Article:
Population change is a matter which does not get a great deal of attention in the public media. Though in the short term it may not be of great importance, in the medium and long term it is a vital issue. Recent reports and research has focused on the reduction of the birthrate in the industrialized countries and the Rand Institute has produced reports looking at the possible impact on the US. However the returns from the latest US census are now available and as The Economist reports the US is starting to see an increase in its population which will over the next fifty years see changes in the relative economic positions of Europe and the US. If the present trends continues the US population will exceed the population of Europe in the next forty years. Population changes are also linked to immigation and the economic dynamism associated with high levels of immigration. In Europe the UK is also seeing an increase in population driven by immigration, whilst Germany and Italy are facing significant reductions in their populations.
Christopher Smallwood wrote in The Sunday Times 10 August 2003 that, "During the next few decades demographic trends will transform the economic importance of different areas of the world. American power will be vastly enhanced at the expense of Europe. In the east, India will overtake China. In our own part of the globe, the economic weight of different European countries will change markedly with Germany, Italy and Spain shrinking in importance relative to Britain and France."
Smallwood also said that, "The conclusion is that future growth in Europe will indeed be dominated by the downturn in working population and that the picture emerging from the charts of steady decline against America is the best view of the future we have."
These changes therefore have important long-term political and economic effects. Recent research has suggested that aging populations reduce economic dynamism and therefore growth and that Stock Makets in countries with aging populations under-perform. By this logic the attractiveness of US markets will increase compared to those in Continental Europe.
The Rand Institute says that demographic trends foreshadow major economic and social challenges and that, "the United States is experiencing fundamental demographic shifts. Birth rates have declined, average family size has fallen, and people are living longer. Meanwhile, a large influx of immigrants and relatively higher birth rates among the Hispanic population are changing America's ethnic composition, pointing toward a time when no single group can claim ethnic-majority status."
The Rand Institute notes that, "Between 1950 and 1970, fertility rates in the United States dropped from 3.7 children per woman to 1.9; they have risen slightly since then to around 2.0. Fertility decreases in many other industrialized countries were even more pronounced. Recently, many developing countries, including Mexico, China, and India, have undergone a similar transition. Though birth rates in many parts of the developing world remain higher than in the industrial world--and populations have continued to grow--the decline in birth rates has generally been faster and steeper than that which occurred earlier in the United States. Sub-Saharan Africa and the Middle East are the only major regions of the world where average fertility rates and family sizes have not fallen dramatically."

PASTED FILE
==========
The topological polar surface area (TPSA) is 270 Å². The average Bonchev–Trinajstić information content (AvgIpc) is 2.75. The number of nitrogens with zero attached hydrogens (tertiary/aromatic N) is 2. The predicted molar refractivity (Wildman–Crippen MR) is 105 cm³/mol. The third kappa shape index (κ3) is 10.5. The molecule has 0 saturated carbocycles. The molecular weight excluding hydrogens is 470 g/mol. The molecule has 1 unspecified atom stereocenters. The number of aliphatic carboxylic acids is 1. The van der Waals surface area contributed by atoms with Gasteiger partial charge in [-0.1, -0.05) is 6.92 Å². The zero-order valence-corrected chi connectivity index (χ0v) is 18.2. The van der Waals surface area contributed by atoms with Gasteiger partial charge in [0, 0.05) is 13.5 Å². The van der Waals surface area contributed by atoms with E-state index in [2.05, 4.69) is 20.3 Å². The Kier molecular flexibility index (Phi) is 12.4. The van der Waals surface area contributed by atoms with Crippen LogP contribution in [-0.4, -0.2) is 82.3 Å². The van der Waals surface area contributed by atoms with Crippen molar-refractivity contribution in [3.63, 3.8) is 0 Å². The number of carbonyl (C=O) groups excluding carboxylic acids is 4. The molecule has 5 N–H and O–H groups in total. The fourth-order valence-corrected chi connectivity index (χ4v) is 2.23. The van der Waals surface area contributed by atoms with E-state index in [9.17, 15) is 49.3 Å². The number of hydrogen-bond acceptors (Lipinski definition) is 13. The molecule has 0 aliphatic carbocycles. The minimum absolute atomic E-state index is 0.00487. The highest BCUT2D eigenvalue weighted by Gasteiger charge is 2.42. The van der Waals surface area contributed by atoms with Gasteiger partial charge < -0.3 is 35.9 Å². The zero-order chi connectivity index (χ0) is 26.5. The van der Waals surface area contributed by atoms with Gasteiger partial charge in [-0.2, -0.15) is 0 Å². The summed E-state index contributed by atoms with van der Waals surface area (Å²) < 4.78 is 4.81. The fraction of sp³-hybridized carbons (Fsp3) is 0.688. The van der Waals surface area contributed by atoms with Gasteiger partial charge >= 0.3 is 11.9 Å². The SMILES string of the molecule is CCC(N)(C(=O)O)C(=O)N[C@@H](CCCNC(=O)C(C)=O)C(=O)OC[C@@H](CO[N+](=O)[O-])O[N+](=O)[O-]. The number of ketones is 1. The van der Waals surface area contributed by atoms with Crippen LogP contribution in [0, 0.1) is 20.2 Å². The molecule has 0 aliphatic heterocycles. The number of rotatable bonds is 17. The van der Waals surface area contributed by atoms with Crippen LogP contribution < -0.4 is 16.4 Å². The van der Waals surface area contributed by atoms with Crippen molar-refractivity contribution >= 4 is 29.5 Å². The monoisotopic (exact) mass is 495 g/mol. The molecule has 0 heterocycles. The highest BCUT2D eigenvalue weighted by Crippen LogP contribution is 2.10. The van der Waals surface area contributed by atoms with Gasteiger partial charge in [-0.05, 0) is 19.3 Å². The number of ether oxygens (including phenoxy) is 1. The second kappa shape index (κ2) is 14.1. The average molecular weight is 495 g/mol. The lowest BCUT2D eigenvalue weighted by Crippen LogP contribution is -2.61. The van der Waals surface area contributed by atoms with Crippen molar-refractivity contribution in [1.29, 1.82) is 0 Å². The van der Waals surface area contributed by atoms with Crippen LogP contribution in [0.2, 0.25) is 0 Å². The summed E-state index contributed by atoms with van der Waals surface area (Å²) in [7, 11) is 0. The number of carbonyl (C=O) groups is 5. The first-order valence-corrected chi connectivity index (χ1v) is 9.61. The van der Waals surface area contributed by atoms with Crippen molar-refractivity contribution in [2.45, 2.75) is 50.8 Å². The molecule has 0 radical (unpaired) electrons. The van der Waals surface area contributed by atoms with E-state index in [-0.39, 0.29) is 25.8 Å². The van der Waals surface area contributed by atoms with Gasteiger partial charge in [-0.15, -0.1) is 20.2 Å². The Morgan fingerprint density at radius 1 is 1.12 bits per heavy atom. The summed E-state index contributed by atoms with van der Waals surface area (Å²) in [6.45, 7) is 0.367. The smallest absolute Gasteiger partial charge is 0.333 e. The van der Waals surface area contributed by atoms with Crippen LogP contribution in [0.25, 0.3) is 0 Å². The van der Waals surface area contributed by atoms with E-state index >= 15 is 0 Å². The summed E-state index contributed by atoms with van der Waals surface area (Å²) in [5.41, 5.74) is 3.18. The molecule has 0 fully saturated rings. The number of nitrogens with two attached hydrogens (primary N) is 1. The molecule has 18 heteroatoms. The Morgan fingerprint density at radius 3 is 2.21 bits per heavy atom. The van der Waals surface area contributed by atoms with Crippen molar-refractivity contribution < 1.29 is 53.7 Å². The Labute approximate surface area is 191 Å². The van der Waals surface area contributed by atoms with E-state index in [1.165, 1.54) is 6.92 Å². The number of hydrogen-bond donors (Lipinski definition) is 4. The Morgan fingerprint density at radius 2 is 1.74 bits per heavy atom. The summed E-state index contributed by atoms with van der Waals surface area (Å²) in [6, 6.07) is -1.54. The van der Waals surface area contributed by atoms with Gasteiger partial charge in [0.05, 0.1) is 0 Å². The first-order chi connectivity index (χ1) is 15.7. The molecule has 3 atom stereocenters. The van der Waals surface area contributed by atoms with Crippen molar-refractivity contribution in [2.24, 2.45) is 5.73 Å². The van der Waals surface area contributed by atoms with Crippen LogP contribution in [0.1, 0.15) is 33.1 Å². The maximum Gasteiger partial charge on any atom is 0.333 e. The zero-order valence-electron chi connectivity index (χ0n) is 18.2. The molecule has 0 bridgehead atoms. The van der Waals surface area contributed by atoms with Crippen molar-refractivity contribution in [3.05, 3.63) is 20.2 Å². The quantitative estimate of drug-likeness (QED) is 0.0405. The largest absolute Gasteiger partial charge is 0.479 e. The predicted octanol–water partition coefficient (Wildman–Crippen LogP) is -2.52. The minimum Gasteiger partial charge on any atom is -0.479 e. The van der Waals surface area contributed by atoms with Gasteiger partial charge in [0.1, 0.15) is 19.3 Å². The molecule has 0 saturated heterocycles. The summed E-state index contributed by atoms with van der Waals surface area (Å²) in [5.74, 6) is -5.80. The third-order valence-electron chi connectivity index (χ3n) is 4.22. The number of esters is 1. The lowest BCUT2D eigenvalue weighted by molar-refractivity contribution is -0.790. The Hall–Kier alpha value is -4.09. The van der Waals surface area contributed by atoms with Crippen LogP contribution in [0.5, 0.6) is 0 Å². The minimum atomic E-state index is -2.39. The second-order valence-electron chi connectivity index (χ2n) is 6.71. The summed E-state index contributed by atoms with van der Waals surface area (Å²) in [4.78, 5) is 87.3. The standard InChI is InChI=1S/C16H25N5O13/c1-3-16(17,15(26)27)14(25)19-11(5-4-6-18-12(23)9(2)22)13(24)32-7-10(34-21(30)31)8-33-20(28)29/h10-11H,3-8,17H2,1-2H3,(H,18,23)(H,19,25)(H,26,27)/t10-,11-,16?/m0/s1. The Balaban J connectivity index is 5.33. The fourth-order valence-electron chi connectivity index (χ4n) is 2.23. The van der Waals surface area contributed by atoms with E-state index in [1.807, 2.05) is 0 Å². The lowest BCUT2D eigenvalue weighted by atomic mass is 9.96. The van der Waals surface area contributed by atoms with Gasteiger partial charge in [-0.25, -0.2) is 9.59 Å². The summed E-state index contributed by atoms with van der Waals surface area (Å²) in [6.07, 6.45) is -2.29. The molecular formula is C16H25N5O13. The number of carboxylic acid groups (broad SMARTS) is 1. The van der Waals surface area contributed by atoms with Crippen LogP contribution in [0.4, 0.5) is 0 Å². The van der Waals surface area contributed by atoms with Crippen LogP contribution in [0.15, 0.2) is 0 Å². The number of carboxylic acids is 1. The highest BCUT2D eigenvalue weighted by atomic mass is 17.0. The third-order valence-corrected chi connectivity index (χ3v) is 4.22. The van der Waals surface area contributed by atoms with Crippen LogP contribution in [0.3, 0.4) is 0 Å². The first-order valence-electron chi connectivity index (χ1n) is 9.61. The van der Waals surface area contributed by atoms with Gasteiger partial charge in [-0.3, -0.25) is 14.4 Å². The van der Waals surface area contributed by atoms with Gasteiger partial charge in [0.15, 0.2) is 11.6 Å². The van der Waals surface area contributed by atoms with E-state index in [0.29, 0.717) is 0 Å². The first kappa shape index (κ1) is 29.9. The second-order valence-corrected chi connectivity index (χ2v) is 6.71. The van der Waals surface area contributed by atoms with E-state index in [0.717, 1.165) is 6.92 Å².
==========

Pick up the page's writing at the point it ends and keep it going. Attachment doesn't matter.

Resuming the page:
The Economist reported 22 August 2002 that "Demographic forces are pulling America and Europe apart. If the trend goes on, it will fundamentally alter America's position in the world." "America's fertility rate is rising. Europe's is falling. America's immigration outstrips Europe's and its immigrant population is reproducing faster than native-born Americans. America's population will soon be getting younger. Europe's is ageing. Unless things change substantially, these trends will accelerate over coming decades, driving the two sides of the Atlantic farther apart. By 2040, and possibly earlier, America will overtake Europe in population and will come to look remarkably (and, in many ways, worryingly) different from the Old World." The Economist notes that "With 400m-550m rich consumers, the American market would surely be even more important to foreign companies than it is today."
The report also
notes that, "Both Europe and America face fiscal problems in providing
pensions and health care as their baby-boomers retire. On some estimates,
by 2050, government debt could be equivalent to almost 100% of national income
in America, 150% in the EU as a whole, and over 250% in Germany and France.
So while the burden is growing on both sides of the Atlantic, it is much heavier
in Europe." The Economist concludes, "In short, the long-term logic
of demography seems likely to entrench America's power and to widen existing
transatlantic rifts." This is an important report and worth reading in